St. John's guards have nightmare game

February, 2, 2013
2/02/13
9:09
PM ET
WASHINGTON -- A loss is bad enough. But this was a brutal day for D’Angelo Harrison and Jamal Branch.

Harrison had the worst game of his career, and Branch suffered what could be a serious knee injury, in St. John’s 68-56 loss to Georgetown.

[+] EnlargeDAngelo Harrison
Evan Habeeb/USA TODAY Sports D'Angelo Harrison was benched for the final 8:52 against Georgetown after shooting 0-for-9 from the field.
Branch missed the final 17:08 of the game after going down in a tangle under the basket and having to be carried off the floor by teammates. (For the latest on Branch, click here.)

Harrison was benched for the final 8:52 after shooting 0-for-9 from the field, 0-for-6 from 3-point range.

"D’Angelo was having a tough game," said St. John’s coach Steve Lavin. "So to me it made more sense to go with the group that was playing well and was competitive."

The Red Storm were very competitive at the start, jumping out to an early 7-3 lead. But the Hoyas shot 58.6 percent (17-for-29) in the first half, outrebounded St. John’s 21-9, and led 39-28 at intermission.

Georgetown never let the lead dip under eight points in the second half, despite shooting 33.3 percent (10-for-30) after the break.

"I thought in the first half Georgetown really dominated, kind of had their way with us, basically pushed us around," Lavin said. "I thought in the second half we matched their physicality, but we had buried ourselves."

After the game, the two teams nearly came to blows in the postgame handshake line, but were separated.

"It was nothing too serious," Harrison said. "Just arguing, just talking trash, that’s really all. ... Tempers flared. It’s part of the game."

Harrison wasn’t the only St. John’s player who struggled. The Red Storm shot 20-for-63 as a team (31.7 percent). The lone bright spot was little-used reserve Marco Bourgault, who played in place of Harrison late and scored a career-high 12 points in 13 minutes.

"That’s an inspiration for all of us," Lavin said. "He’s been lower than a snake’s belly -- came here from junior college expecting to play, he’s gotten zilch run, had nothing but splinters in his fanny, and he stepped up today and had a hell of a game."

Harrison entered the day 17th in Division I in scoring (19.7 ppg). His previous season low was seven points, in the first meeting between these teams on Jan. 12. This time around he scored a career-low two points, and said afterward that he couldn’t recall ever having a game in which he didn’t hit a single shot.

Georgetown, among the top defensive teams in the country, allowed Harrison to catch the ball as opposed to denying him on the perimeter. But the Hoyas’ length appeared to bother him on several attempts.

"Not necessarily," said Harrison when asked if Georgetown did anything in particular to bother him. "If I would have hit my first three shots, they were clean looks, it would be a different ballgame."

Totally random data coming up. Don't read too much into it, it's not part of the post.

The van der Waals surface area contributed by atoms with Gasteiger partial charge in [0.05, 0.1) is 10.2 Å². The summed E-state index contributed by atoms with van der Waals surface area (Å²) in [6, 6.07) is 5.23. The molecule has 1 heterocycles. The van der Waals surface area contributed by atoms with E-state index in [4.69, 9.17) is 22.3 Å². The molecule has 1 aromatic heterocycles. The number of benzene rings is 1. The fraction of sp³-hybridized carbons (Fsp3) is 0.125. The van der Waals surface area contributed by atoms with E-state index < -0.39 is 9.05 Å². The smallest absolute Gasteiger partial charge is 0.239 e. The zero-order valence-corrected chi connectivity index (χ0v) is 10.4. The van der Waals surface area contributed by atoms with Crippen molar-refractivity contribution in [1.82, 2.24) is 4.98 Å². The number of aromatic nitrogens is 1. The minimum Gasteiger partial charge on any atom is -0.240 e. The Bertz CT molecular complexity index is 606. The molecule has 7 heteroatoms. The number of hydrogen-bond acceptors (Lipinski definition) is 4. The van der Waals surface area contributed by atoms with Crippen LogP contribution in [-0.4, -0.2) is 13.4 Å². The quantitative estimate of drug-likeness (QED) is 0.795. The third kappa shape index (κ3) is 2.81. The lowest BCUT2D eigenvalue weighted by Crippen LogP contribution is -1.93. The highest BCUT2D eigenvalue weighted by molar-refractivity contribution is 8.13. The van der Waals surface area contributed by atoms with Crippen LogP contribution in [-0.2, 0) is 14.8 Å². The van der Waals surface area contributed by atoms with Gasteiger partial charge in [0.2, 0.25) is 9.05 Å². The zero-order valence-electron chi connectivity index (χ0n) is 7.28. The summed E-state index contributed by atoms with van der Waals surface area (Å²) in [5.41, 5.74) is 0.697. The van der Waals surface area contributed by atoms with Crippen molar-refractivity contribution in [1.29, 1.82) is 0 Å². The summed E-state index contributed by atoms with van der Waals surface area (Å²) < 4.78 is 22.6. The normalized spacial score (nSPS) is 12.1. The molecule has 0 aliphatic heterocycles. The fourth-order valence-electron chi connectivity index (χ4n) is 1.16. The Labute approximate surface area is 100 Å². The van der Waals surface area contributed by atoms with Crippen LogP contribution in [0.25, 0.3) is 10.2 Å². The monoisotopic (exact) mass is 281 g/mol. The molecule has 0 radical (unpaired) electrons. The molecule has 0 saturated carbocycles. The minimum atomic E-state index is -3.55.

"I think we just got lucky. He’s fun to watch as a fan, not as an opposing coach," said Georgetown coach John Thompson III. "Our guys happened to do a good job and he just happened to have two bad games. I don’t think there’s a secret formula."

To his credit, Harrison was not sulking about his benching after the game. "It’s a team sport, it’s not about one person," he said.

Lavin said he’s not worried about his star’s psyche. "As a freshman, maybe I would have," the coach said. "But he’s showed a breakthrough on his maturity, in terms of bouncing back from a tough loss or a performance where he doesn’t find his offensive rhythm."

Harrison will bounce back, there’s no doubt. The question is, will we see Branch suit up for St. John’s again this season?

The preliminary diagnosis is a sprained left knee, but further tests could reveal a more serious injury.

Since becoming eligible in late December, Branch had emerged as a key component -- one of the team’s primary ball-handlers, as well as its third-leading scorer (9.0 ppg).

He appeared to be capable of even more as he got more comfortable, but now may be lost after playing just 10 games.

As for the team as a whole, the Red Storm were much more competitive than they were when Georgetown blew them out at Madison Square Garden three weeks ago. But they still saw their five-game winning streak snapped, and will continue to hear critics chirping that their 6-4 Big East record is due to a favorable early-season schedule.

Harrison had a message for them after the game.

"I think we’re still one of the top five (teams) in the Big East," Harrison said. "We’ll take it, and we’ll get ready for UConn (on Wednesday).

"We feel like we can beat UConn. So we’re gonna be ready for UConn."
Kieran Darcy is an ESPNNewYork.com staff writer. He joined ESPN in August 2000 after graduating from the University of Pennsylvania, where he played four years of JV basketball.
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